If you could obtain a passport from any country in the world, which one would you pick? Keep in mind that what passport you hold says a lot more than you may realize about your access to the world.
Can’t decide? Here’s some advice: You’d be wise to go with a member of the European Union, which is home to nine out of the top 10 countries whose citizens have the most freedom of (visa-free) travel, according to the 2013 index from Henley & Partners, an international residence and citizenship planning consulting firm.
“Visas are a standard requirement for most countries as certain non-nationals wish to enter their territory,” Henley & Partners said in the report. “At the same time, visa requirements or the lack thereof, are also an indication of the relationship between individual nations and the status of a country within the international community of nations.”
Henley & Partners monitors global visa regulations and analyzes the changes from year to year. The firm believes that in a globalized world “visa restrictions are an important tool for governments to control the movement of foreign nationals across borders.”
In the report, produced in collaboration with the International Air Transport Association, Henley & Partners ranked citizens’ visa-free access to other countries as of July 2013 on a 219-point scale. The United States’ total score of 172, for example, means that U.S. passport holders may enter 172 countries and territories without a visa, a marked increase from 2012.
Citizens of Denmark, Germany and Luxembourg can also enter 172 countries and territories, though it’s citizens of Finland, Sweden and the United Kingdom who, with a score of 173, edge out all others to have the best passports for global travel. Rounding out the top tier are Belgium, Italy and the Netherlands at 171, followed by Canada, France, Ireland, Japan, Norway, Portugal and Spain at 170.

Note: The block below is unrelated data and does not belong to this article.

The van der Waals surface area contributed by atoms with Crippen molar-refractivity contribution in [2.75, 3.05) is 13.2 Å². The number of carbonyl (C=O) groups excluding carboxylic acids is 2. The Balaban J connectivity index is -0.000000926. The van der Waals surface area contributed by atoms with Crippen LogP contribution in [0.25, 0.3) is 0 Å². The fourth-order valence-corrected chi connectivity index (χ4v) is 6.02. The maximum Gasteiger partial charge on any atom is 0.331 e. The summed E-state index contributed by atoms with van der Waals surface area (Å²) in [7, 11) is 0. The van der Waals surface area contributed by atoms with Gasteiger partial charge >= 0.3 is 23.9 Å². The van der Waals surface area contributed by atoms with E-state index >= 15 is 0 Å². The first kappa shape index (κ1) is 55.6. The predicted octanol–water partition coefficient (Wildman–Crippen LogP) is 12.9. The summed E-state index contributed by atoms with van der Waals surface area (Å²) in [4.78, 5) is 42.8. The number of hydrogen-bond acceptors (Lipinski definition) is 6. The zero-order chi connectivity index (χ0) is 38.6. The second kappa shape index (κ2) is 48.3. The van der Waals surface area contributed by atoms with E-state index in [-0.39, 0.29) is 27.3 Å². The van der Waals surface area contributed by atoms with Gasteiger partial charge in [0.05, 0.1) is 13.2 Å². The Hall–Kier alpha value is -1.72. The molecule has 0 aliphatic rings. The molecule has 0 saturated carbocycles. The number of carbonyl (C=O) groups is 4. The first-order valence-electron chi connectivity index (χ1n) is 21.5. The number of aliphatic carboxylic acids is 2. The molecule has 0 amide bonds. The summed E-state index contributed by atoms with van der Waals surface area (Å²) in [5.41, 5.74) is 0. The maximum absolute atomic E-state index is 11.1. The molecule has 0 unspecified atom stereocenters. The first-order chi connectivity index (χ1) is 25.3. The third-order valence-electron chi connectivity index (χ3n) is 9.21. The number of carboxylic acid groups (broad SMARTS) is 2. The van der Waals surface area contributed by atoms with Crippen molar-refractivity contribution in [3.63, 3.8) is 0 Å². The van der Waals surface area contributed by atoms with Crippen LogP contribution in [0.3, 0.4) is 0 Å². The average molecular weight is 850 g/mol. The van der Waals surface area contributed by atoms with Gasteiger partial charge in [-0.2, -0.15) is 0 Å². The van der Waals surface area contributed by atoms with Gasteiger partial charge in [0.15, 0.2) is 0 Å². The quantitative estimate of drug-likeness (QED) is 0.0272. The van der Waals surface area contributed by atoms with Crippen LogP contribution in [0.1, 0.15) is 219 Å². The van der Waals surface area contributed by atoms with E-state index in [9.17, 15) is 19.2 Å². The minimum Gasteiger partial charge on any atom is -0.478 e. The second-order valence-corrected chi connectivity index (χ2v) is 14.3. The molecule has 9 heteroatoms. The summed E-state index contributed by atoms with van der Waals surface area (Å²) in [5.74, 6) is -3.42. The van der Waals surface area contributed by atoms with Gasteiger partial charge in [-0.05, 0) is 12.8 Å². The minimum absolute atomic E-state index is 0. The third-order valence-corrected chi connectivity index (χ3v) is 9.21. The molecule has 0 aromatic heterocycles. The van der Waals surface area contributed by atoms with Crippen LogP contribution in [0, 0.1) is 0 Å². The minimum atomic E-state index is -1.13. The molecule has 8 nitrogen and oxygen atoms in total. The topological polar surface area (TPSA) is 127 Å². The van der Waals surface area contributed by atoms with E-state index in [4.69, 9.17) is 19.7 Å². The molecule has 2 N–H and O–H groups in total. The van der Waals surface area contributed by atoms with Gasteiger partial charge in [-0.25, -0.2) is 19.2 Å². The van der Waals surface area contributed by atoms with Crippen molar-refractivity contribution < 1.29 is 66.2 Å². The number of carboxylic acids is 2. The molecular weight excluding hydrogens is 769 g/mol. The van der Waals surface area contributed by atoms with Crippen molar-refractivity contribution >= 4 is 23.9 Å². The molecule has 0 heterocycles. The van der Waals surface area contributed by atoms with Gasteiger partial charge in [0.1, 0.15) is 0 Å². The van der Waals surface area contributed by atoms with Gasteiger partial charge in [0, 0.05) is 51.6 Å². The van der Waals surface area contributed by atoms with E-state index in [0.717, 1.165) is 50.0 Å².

On the flipside, passport holders of Kosovo (38), Lebanon (38), Sri Lanka (38), Sudan (38), Nepal (37), Eritrea (36), Palestinian Territory (36), Pakistan (32), Somalia (32) and Iraq (31) have the least visa-free travel options among all countries and territories surveyed, save those whose passports were issued in Kabul, Afghanistan. Afghani passport holders can only visit 13 percent of the world, or just 28 countries, free of formalities.
In general, passport holders in North America and Europe have the most freedom of travel, while passport holders in Africa, the Middle East and South Asia have the least.
“This global ranking reflects the international freedom of travel for the passport holders of various nations, [but also] the international relations and status of individual countries relative to others,” Henley & Partners said. Thus, the Republic of Korea, Hong Kong, United Arab Emirates and India have skyrocketed up the list in recent years as their international relations evolve. Venezuela, Zimbabwe, St. Kitts and Nevis, and Antigua and Barbuda also climbed several spots in the 2013 ranking after striking agreements with other countries.
Chinese tourists, however, still encounter major red tape when planning trips abroad. Though they’re one of the most sought-after groups for tourism boards around the world just 44 countries offer visa-free entry, placing China directly below Vietnam and tied with Cameroon, Congo, Jordan and Rwanda in terms of freedom of travel.
Scroll down below for a complete look at the best and worst passports for global travel.
Top 10 Best Passports For Visa-Free Travel
1 Finland, Sweden, UK
2 Denmark, Germany, Luxembourg, U.S.
3 Belgium, Italy, Netherlands
4 Canada, France, Ireland, Japan, Norway, Portugal, Spain
5 Austria, New Zealand, Switzerland
6 Australia, Greece, Singapore
7 South Korea
9 Malaysia, Malta
Bottom 10 Passports For Visa-Free Travel
84 Equatorial Guinea
85 Bangladesh, Burundi, Ethiopia, North Korea
86 Angola, Djibouti, Iran, Myanmar
87 Democratic Republic of Congo, Libya, South Sudan, Syria
88 Kosovo, Lebanon, Sri Lanka, Sudan
90 Eritrea, Palestinian Territory
91 Pakistan, Somalia
Mark Johanson is the travel editor at the International Business Times. He has traveled to and written about more than 30 nations and territories on every continent except...